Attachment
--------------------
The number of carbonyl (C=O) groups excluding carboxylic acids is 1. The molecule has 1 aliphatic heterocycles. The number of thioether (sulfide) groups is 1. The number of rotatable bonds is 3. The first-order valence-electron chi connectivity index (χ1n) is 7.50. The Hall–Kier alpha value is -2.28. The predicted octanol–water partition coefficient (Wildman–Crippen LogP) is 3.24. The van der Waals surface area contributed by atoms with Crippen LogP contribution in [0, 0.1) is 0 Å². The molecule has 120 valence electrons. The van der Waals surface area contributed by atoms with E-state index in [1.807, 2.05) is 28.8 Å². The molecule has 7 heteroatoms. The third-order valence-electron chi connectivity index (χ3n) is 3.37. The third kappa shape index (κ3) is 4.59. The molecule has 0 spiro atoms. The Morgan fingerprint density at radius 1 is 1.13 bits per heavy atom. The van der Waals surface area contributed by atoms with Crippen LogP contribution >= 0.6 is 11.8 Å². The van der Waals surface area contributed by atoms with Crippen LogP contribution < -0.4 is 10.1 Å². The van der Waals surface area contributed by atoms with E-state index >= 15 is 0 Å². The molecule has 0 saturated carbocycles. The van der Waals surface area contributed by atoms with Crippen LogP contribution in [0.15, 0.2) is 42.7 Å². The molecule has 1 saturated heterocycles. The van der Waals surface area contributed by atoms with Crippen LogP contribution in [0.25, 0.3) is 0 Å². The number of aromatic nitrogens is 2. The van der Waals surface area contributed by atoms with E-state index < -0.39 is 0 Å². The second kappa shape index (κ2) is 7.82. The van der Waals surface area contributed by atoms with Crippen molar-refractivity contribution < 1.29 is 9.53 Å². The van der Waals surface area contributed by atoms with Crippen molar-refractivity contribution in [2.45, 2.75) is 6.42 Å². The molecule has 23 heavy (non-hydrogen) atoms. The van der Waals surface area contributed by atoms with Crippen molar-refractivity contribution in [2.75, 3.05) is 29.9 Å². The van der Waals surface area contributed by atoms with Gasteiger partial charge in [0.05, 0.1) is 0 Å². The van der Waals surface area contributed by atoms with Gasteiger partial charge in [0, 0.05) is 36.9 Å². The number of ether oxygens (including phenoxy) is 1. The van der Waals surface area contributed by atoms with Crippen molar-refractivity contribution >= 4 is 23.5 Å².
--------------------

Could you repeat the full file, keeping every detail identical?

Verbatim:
The number of carbonyl (C=O) groups excluding carboxylic acids is 1. The molecule has 1 aliphatic heterocycles. The number of thioether (sulfide) groups is 1. The number of rotatable bonds is 3. The first-order valence-electron chi connectivity index (χ1n) is 7.50. The Hall–Kier alpha value is -2.28. The predicted octanol–water partition coefficient (Wildman–Crippen LogP) is 3.24. The van der Waals surface area contributed by atoms with Crippen LogP contribution in [0, 0.1) is 0 Å². The molecule has 120 valence electrons. The van der Waals surface area contributed by atoms with E-state index in [1.807, 2.05) is 28.8 Å². The molecule has 7 heteroatoms. The third-order valence-electron chi connectivity index (χ3n) is 3.37. The third kappa shape index (κ3) is 4.59. The molecule has 0 spiro atoms. The Morgan fingerprint density at radius 1 is 1.13 bits per heavy atom. The van der Waals surface area contributed by atoms with Crippen LogP contribution >= 0.6 is 11.8 Å². The van der Waals surface area contributed by atoms with Crippen LogP contribution < -0.4 is 10.1 Å². The van der Waals surface area contributed by atoms with E-state index >= 15 is 0 Å². The molecule has 0 saturated carbocycles. The van der Waals surface area contributed by atoms with Crippen LogP contribution in [0.15, 0.2) is 42.7 Å². The molecule has 1 saturated heterocycles. The van der Waals surface area contributed by atoms with Crippen LogP contribution in [0.25, 0.3) is 0 Å². The number of aromatic nitrogens is 2. The van der Waals surface area contributed by atoms with E-state index < -0.39 is 0 Å². The second kappa shape index (κ2) is 7.82. The van der Waals surface area contributed by atoms with Crippen molar-refractivity contribution < 1.29 is 9.53 Å². The van der Waals surface area contributed by atoms with Crippen molar-refractivity contribution in [2.45, 2.75) is 6.42 Å². The molecule has 23 heavy (non-hydrogen) atoms. The van der Waals surface area contributed by atoms with Crippen molar-refractivity contribution in [2.75, 3.05) is 29.9 Å². The van der Waals surface area contributed by atoms with Gasteiger partial charge in [0.05, 0.1) is 0 Å². The van der Waals surface area contributed by atoms with Gasteiger partial charge in [0, 0.05) is 36.9 Å². The number of ether oxygens (including phenoxy) is 1. The van der Waals surface area contributed by atoms with Crippen molar-refractivity contribution >= 4 is 23.5 Å².